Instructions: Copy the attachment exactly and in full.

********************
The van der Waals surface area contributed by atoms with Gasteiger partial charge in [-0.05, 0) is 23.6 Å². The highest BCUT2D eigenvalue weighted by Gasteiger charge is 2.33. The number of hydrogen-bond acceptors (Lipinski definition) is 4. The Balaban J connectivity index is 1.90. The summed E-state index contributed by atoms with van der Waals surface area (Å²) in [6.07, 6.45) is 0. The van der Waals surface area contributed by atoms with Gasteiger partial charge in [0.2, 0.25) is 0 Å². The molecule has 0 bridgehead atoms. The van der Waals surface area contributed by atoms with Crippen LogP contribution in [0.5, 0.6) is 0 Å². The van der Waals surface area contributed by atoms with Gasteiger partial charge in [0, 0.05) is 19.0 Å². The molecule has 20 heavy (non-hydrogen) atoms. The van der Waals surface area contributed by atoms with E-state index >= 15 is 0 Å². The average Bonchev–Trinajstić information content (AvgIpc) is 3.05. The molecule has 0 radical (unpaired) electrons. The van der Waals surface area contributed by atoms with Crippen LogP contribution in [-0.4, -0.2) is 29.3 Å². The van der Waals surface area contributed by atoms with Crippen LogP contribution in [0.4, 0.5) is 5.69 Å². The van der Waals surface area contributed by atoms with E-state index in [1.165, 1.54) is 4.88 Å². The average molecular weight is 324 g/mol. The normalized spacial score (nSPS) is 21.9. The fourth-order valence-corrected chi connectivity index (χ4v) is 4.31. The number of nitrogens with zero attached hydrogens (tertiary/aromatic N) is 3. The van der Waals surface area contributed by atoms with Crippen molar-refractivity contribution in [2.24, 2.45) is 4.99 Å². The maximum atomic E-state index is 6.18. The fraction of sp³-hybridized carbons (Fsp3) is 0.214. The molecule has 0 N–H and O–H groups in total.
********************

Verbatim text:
The van der Waals surface area contributed by atoms with Gasteiger partial charge in [-0.05, 0) is 23.6 Å². The highest BCUT2D eigenvalue weighted by Gasteiger charge is 2.33. The number of hydrogen-bond acceptors (Lipinski definition) is 4. The Balaban J connectivity index is 1.90. The summed E-state index contributed by atoms with van der Waals surface area (Å²) in [6.07, 6.45) is 0. The van der Waals surface area contributed by atoms with Gasteiger partial charge in [0.2, 0.25) is 0 Å². The molecule has 0 bridgehead atoms. The van der Waals surface area contributed by atoms with Crippen LogP contribution in [0.5, 0.6) is 0 Å². The van der Waals surface area contributed by atoms with Gasteiger partial charge in [0, 0.05) is 19.0 Å². The molecule has 20 heavy (non-hydrogen) atoms. The van der Waals surface area contributed by atoms with E-state index >= 15 is 0 Å². The average Bonchev–Trinajstić information content (AvgIpc) is 3.05. The molecule has 0 radical (unpaired) electrons. The van der Waals surface area contributed by atoms with Crippen LogP contribution in [-0.4, -0.2) is 29.3 Å². The van der Waals surface area contributed by atoms with Crippen LogP contribution in [0.4, 0.5) is 5.69 Å². The van der Waals surface area contributed by atoms with E-state index in [1.165, 1.54) is 4.88 Å². The average molecular weight is 324 g/mol. The normalized spacial score (nSPS) is 21.9. The fourth-order valence-corrected chi connectivity index (χ4v) is 4.31. The number of nitrogens with zero attached hydrogens (tertiary/aromatic N) is 3. The van der Waals surface area contributed by atoms with Crippen molar-refractivity contribution in [2.24, 2.45) is 4.99 Å². The maximum atomic E-state index is 6.18. The fraction of sp³-hybridized carbons (Fsp3) is 0.214. The molecule has 0 N–H and O–H groups in total.